How will open access to federally funded research affect US cannabis science?

The US government’s new policy subjecting federally funded research to an open access policy is unlikely to greatly benefit cannabis research, at least in the near term. However, the industry has grown accustomed to overcoming research challenges and may in fact stand to gain from progress spurred in other research areas.

The Biden Administration recently released a memorandum requiring research receiving federal funds to be made available to the public without charge following its publication. The action opens up a 2013 Obama-era policy and comes in the form of guidance – that is, it lacks the full weight of law but rather reflects how best to comply with existing rules and regulations. It includes some key language choices which suggest the policy may be more softly applied than its predecessor. So how might the policy impact on cannabis research?


Limited federal funds for therapeutic cannabis research could be problematic


Cannabis is still classified by the US Drug Enforcement Administration (DEA) as a Schedule I substance, severely limiting its accessibility to researchers. While cannabis is becoming more widely embraced in research circles, federal funds are limited, with most of the money spent focusing on potential harms.

The policy could therefore have the effect of increasing public awareness of research into cannabis-related harms without ensuring equal access to other research not funded through such channels. This disparity may be exacerbated as publishers who are certain to take a financial hit from the new policy may try to recoup losses by increasing subscription fees on research not subjected to the change, such as industry-funded efficacy research.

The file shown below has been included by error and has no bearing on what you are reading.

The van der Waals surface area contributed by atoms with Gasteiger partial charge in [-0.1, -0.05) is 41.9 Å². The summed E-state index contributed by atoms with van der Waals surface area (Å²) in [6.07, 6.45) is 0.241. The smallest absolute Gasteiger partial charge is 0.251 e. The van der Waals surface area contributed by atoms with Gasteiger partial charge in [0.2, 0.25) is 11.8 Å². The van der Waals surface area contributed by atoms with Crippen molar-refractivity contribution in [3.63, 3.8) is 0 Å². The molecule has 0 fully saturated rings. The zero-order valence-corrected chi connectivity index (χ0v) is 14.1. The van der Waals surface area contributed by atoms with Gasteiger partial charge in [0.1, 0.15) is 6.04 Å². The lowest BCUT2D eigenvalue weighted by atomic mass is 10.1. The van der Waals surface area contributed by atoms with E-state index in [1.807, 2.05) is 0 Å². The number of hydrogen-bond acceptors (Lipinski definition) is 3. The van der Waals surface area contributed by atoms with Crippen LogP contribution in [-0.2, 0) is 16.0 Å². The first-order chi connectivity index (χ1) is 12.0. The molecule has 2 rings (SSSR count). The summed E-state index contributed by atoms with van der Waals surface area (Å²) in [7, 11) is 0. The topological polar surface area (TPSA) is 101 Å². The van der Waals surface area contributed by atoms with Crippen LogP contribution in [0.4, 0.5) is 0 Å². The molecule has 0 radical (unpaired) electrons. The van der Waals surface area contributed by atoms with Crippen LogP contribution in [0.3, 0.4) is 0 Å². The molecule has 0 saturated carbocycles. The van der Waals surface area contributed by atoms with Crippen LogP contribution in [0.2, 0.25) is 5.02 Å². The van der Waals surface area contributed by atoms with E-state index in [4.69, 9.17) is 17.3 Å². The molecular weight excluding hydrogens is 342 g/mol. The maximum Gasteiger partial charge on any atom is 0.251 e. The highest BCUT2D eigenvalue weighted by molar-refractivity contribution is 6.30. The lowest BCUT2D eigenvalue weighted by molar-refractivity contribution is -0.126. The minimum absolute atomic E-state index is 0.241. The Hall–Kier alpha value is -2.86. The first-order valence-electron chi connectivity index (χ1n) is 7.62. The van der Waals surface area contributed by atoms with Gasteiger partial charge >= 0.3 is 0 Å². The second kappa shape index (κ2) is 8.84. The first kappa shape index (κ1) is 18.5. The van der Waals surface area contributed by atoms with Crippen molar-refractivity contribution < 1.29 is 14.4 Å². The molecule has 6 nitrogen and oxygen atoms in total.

That said, it is far too early to tell how the policy change will affect the research landscape in practice. And although research is limited, some therapeutic cannabis research does benefit from federal funding, such as CBD research into pain and inflammation.

Furthermore, legislation has been introduced to improve federal funding of cannabis research more broadly. While a bias may persist towards researching harms, a rising tide lifts all boats, and more funding would likely have some positive impact.


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    Lower line item for research institutions and greater collaboration could lead to indirect improvements


    At a more general level, the policy change will result in lowering access fees for research bodies, as well as promoting greater and faster collaboration among researchers who rely on data and inputs from other scientists. While certain forms of cannabis research may not stand to benefit directly, research into fields such as improving extraction or cultivation methods as well as basic science are likely to make progress.


    Unclear how policy change will impact publishing process


    While the policy has the effect of prohibiting fees for access, this is just one side of the funding structure. Journals often charge authors publication fees, and with a revenue stream now blocked, these publication fees are likely to increase, according to the administration’s own economic analysis of the policy.

    So while research may now be more accessible through the “front door”, exactly how increasing fees to supply the product through the back door might affect publishing practices and research remains an open question.

    Clayton Hale CBD-Intel contributing writer

    Photo: Louis Reed

    Author default picture


    This article was written by one of CannIntelligence’s international correspondents. We currently employ more than 40 reporters around the world to cover individual cannabis and cannabinoid markets. For a full list, please see our Who We Are page.